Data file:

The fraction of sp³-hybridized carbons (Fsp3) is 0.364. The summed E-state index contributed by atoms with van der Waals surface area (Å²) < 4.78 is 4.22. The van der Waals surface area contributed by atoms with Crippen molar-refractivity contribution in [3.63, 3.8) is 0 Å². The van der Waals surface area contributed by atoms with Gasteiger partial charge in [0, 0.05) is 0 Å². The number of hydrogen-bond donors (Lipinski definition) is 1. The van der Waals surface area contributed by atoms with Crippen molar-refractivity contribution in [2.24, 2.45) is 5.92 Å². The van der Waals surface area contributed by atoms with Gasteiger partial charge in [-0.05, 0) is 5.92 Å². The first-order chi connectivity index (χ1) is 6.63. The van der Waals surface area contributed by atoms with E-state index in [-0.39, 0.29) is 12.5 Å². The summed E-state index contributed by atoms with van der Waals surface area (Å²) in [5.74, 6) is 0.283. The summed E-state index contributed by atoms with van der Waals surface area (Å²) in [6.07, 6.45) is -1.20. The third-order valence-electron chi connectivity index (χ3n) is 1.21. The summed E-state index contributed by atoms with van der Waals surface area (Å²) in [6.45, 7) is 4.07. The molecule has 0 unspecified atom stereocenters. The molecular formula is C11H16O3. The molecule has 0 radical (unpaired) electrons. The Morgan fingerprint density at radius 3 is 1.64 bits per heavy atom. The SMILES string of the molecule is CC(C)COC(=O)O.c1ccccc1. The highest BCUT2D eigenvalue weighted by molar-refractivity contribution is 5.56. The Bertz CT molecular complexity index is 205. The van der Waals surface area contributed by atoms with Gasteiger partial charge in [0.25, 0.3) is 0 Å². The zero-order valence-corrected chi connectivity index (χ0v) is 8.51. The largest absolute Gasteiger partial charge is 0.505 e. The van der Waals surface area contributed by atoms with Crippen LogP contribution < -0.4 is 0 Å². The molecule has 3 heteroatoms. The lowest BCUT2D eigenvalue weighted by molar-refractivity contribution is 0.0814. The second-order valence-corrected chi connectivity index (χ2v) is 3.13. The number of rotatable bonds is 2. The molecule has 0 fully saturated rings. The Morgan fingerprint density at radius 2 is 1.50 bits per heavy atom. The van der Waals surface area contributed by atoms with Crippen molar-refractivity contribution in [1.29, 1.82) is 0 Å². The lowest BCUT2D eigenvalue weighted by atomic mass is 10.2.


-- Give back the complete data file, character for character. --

The fraction of sp³-hybridized carbons (Fsp3) is 0.364. The summed E-state index contributed by atoms with van der Waals surface area (Å²) < 4.78 is 4.22. The van der Waals surface area contributed by atoms with Crippen molar-refractivity contribution in [3.63, 3.8) is 0 Å². The van der Waals surface area contributed by atoms with Gasteiger partial charge in [0, 0.05) is 0 Å². The number of hydrogen-bond donors (Lipinski definition) is 1. The van der Waals surface area contributed by atoms with Crippen molar-refractivity contribution in [2.24, 2.45) is 5.92 Å². The van der Waals surface area contributed by atoms with Gasteiger partial charge in [-0.05, 0) is 5.92 Å². The first-order chi connectivity index (χ1) is 6.63. The van der Waals surface area contributed by atoms with E-state index in [-0.39, 0.29) is 12.5 Å². The summed E-state index contributed by atoms with van der Waals surface area (Å²) in [5.74, 6) is 0.283. The summed E-state index contributed by atoms with van der Waals surface area (Å²) in [6.07, 6.45) is -1.20. The third-order valence-electron chi connectivity index (χ3n) is 1.21. The summed E-state index contributed by atoms with van der Waals surface area (Å²) in [6.45, 7) is 4.07. The molecule has 0 unspecified atom stereocenters. The molecular formula is C11H16O3. The molecule has 0 radical (unpaired) electrons. The Morgan fingerprint density at radius 3 is 1.64 bits per heavy atom. The SMILES string of the molecule is CC(C)COC(=O)O.c1ccccc1. The highest BCUT2D eigenvalue weighted by molar-refractivity contribution is 5.56. The Bertz CT molecular complexity index is 205. The van der Waals surface area contributed by atoms with Gasteiger partial charge in [0.25, 0.3) is 0 Å². The zero-order valence-corrected chi connectivity index (χ0v) is 8.51. The largest absolute Gasteiger partial charge is 0.505 e. The van der Waals surface area contributed by atoms with Crippen LogP contribution < -0.4 is 0 Å². The molecule has 3 heteroatoms. The lowest BCUT2D eigenvalue weighted by molar-refractivity contribution is 0.0814. The second-order valence-corrected chi connectivity index (χ2v) is 3.13. The number of rotatable bonds is 2. The molecule has 0 fully saturated rings. The Morgan fingerprint density at radius 2 is 1.50 bits per heavy atom. The van der Waals surface area contributed by atoms with Crippen molar-refractivity contribution in [1.29, 1.82) is 0 Å². The lowest BCUT2D eigenvalue weighted by atomic mass is 10.2.